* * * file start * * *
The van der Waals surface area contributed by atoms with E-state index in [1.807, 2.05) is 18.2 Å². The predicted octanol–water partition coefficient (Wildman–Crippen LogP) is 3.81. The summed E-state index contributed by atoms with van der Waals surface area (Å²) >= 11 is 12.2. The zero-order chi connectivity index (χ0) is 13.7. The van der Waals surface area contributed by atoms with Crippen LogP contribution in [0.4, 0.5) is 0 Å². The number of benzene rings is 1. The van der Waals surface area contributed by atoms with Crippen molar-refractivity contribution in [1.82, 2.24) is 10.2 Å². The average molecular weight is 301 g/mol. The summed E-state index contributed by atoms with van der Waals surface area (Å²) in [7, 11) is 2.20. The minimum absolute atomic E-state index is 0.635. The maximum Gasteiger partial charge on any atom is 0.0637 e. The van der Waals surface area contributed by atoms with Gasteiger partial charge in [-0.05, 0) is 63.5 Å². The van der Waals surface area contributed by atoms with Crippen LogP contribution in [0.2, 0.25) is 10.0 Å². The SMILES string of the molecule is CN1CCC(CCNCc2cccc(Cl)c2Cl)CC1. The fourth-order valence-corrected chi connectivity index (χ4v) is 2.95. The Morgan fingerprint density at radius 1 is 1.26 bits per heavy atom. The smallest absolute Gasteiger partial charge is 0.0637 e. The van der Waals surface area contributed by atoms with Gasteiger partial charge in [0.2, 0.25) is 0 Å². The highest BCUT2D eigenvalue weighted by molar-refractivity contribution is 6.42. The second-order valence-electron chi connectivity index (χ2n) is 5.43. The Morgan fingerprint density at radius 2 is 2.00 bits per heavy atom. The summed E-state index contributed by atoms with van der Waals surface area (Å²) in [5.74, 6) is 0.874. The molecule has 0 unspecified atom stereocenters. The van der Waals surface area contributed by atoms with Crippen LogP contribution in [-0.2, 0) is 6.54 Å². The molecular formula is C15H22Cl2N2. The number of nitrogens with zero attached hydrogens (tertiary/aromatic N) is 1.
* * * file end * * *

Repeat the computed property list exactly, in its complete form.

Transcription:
The van der Waals surface area contributed by atoms with E-state index in [1.807, 2.05) is 18.2 Å². The predicted octanol–water partition coefficient (Wildman–Crippen LogP) is 3.81. The summed E-state index contributed by atoms with van der Waals surface area (Å²) >= 11 is 12.2. The zero-order chi connectivity index (χ0) is 13.7. The van der Waals surface area contributed by atoms with Crippen LogP contribution in [0.4, 0.5) is 0 Å². The number of benzene rings is 1. The van der Waals surface area contributed by atoms with Crippen molar-refractivity contribution in [1.82, 2.24) is 10.2 Å². The average molecular weight is 301 g/mol. The summed E-state index contributed by atoms with van der Waals surface area (Å²) in [7, 11) is 2.20. The minimum absolute atomic E-state index is 0.635. The maximum Gasteiger partial charge on any atom is 0.0637 e. The van der Waals surface area contributed by atoms with Gasteiger partial charge in [-0.05, 0) is 63.5 Å². The van der Waals surface area contributed by atoms with Crippen LogP contribution in [0.2, 0.25) is 10.0 Å². The SMILES string of the molecule is CN1CCC(CCNCc2cccc(Cl)c2Cl)CC1. The fourth-order valence-corrected chi connectivity index (χ4v) is 2.95. The Morgan fingerprint density at radius 1 is 1.26 bits per heavy atom. The smallest absolute Gasteiger partial charge is 0.0637 e. The van der Waals surface area contributed by atoms with Gasteiger partial charge in [0.2, 0.25) is 0 Å². The highest BCUT2D eigenvalue weighted by molar-refractivity contribution is 6.42. The second-order valence-electron chi connectivity index (χ2n) is 5.43. The Morgan fingerprint density at radius 2 is 2.00 bits per heavy atom. The summed E-state index contributed by atoms with van der Waals surface area (Å²) in [5.74, 6) is 0.874. The molecule has 0 unspecified atom stereocenters. The van der Waals surface area contributed by atoms with Crippen LogP contribution in [-0.2, 0) is 6.54 Å². The molecular formula is C15H22Cl2N2. The number of nitrogens with zero attached hydrogens (tertiary/aromatic N) is 1.